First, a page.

On This Day …

Sunday, 21st December, 1817

800px-Mercator_World_MapOur great south land has gone through a few name changes over the centuries. In the 1500s we were known as Terra Australis Incognita — the unknown southern land — and was charted as rather a large blob covering much of the southern hemisphere (see map). It is interesting how much detail is on the rest of the world’s continents in comparison.

When the Dutch came by in 1644, Abel Tasman named our continent New Holland (Nova Hollandia), after his homeland. That name stuck for at least 180 years.

In 1770, when Captain James Cook landed on the east coast, he claimed the land as British and named it New South Wales. This included what is now Queensland, Victoria and Tasmania. Any land claimed by the British from then on was called New South Wales, the rest remaining as New Holland — basically Western Australia.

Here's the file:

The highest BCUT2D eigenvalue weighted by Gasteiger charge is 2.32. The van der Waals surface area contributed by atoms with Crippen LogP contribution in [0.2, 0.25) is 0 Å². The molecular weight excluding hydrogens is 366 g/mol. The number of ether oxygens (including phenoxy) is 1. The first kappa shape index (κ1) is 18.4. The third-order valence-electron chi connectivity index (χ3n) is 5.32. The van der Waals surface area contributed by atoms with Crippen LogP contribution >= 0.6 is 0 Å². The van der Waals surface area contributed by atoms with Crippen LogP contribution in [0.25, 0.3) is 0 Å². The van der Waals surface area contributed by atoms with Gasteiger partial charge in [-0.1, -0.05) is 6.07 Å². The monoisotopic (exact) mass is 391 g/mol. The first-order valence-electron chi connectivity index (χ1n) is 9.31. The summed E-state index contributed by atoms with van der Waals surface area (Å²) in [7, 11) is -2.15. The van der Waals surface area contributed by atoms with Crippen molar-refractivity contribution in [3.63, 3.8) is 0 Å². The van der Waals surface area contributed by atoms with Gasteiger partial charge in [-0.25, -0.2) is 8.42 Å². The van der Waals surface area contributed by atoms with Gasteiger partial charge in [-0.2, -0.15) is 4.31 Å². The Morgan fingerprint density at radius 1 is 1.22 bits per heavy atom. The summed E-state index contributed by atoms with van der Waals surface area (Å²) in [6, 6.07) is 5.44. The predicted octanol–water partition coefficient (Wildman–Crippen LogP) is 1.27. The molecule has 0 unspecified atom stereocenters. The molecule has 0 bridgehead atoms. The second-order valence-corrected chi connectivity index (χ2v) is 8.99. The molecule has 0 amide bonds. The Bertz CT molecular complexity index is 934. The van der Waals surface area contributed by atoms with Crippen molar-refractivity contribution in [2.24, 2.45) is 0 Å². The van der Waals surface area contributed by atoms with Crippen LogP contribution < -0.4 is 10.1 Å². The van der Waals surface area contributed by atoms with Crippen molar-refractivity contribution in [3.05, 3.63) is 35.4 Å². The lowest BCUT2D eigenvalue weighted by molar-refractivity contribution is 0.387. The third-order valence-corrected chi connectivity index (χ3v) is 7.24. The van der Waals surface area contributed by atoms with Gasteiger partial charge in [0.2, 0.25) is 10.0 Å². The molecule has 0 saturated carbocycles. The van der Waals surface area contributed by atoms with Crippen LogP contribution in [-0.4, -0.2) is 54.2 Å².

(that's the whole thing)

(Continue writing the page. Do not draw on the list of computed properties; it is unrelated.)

Matthew Flinders explored the Australian coastline in the early 1800s. In his notes and charts he used the term Australia based on the original title for the southern land. He published the account of this voyage in 1814, in which he proposed the name change, ‘being more agreeable to the ear, and as an assimilation to the names of the other great portions of the earth.’

Governor Lachlan Macquarie obviously agreed with this proposal and in an official dispatch to England on 21st December, 1817, he recommended the name change to the British Admiralty. Yet, it was still another seven years before it was officially sanctioned.

Personally, I like the name Australia over its predecessors. How about you?

Published in: on 21st December, 2012 at 10:54 am  Leave a Comment  
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